Population & Immigration
February 2, 2010
Mark Field (Cities of London & Westminster, Conservative) I warmly welcome today’s debate, and thank my hon. Friend Mr. Soames for introducing it. It gives us the opportunity to discuss openly the challenges that we face over immigration control. Unfortunately, as has been alluded to by both my hon. Friend and Mr. Field, some politicians discuss this topic only when quick and populist headlines are required. That is regrettable because it reduces the legitimacy of immigration as an important issue to be discussed rationally and pragmatically. It also leads Government to produce confused and contradictory policies that are too lenient in some cases and too tough in others. Moreover, it fails to address the economic needs of our country, or prepare local authorities for the challenges on the ground. Most importantly though, it isolates the British public who are left feeling that the only outlet for their worries about immigration is to be found on the extremes of the political arena.
Let me make it clear that our borders should be open, to an extent, to hard-working, skilled professionals from abroad, but closed to those who will not contribute or integrate. We should also look more favourably on those who play by the rules by firmly rejecting the notion of an amnesty on illegal immigrants.
Immigration is the single biggest issue in my inner-city constituency postbag. It gives me daily exposure to what is, at times, the chaos in the Home Office. I regret to say that because the Minister has been extremely helpful to me on a number of occasions, and has taken great care with some of the cases that have come through. None the less, there is a problem in the Home Office that may, within a few months, face my hon. Friend Damian Green, so I hope that he, too, is listening to what I have to say. My team here at the House of Commons often despair at the day-to-day failings of the system. The last time I spoke in this House about immigration, I touched on a few specific cases. All too often the Home Office has failed to serve the correct paperwork in relation to deportation attempts. I shudder to think of the cost of each of those attempts.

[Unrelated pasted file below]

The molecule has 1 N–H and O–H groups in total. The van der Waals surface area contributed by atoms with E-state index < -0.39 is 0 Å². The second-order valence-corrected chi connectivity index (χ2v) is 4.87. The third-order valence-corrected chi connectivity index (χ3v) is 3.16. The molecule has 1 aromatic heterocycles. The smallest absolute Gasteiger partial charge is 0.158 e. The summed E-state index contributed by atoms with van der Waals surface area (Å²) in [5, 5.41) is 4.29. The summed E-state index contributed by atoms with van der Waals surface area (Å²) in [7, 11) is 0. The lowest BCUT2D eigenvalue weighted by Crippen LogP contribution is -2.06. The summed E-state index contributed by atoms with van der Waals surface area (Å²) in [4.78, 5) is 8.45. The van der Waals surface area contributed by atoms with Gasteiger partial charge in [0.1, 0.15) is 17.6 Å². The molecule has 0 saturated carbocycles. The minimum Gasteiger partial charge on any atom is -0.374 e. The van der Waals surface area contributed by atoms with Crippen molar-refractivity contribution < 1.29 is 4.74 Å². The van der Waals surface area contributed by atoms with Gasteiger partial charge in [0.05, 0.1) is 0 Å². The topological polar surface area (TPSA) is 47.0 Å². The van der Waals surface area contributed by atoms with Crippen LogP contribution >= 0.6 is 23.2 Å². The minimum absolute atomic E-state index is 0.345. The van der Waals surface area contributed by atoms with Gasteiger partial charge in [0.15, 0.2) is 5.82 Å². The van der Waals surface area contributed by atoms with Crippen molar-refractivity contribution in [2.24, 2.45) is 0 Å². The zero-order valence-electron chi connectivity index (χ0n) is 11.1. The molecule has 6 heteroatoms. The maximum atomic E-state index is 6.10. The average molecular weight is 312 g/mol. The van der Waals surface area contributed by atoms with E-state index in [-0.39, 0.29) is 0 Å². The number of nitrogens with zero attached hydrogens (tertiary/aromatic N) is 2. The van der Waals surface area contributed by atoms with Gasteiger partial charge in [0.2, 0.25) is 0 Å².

Many cases in my daily postbag prompt the question why the Home Office is so desperately inept at enacting its own decisions. Bizarrely, while we seem to find it, at times, impossible to remove people who have no right to be here, employers in my constituency have untold difficulties in securing passage for some of the highly skilled migrants to whom they have offered jobs. Such employers have looked for personnel in the UK, but are forced to employ skilled people from abroad as the domestic pool cannot often fulfil their need.
Despite stumping up increasing amounts to make applications for visas or for leave to remain-the fee for a paper application is now £820 and the cost of a face-to-face appointment a staggering £1,020-highly skilled migrants and their partners inform me that they are facing ever longer delays. Once an application is made, and that cannot be for fewer than 28 days before a visa is required, passports are retained by the Home Office. Any attempt to request the return of such documents for travel or businesses purposes results in the withdrawal of the application and the loss of fees. Getting any information on a likely time scale is near impossible for a full 14 weeks after application, and there is very little accountability in the management structure. Business folk in my constituency now say that their international companies are choosing to recruit highly skilled global personnel for the German or French offices rather than negotiate with the unpredictable and costly British Home Office.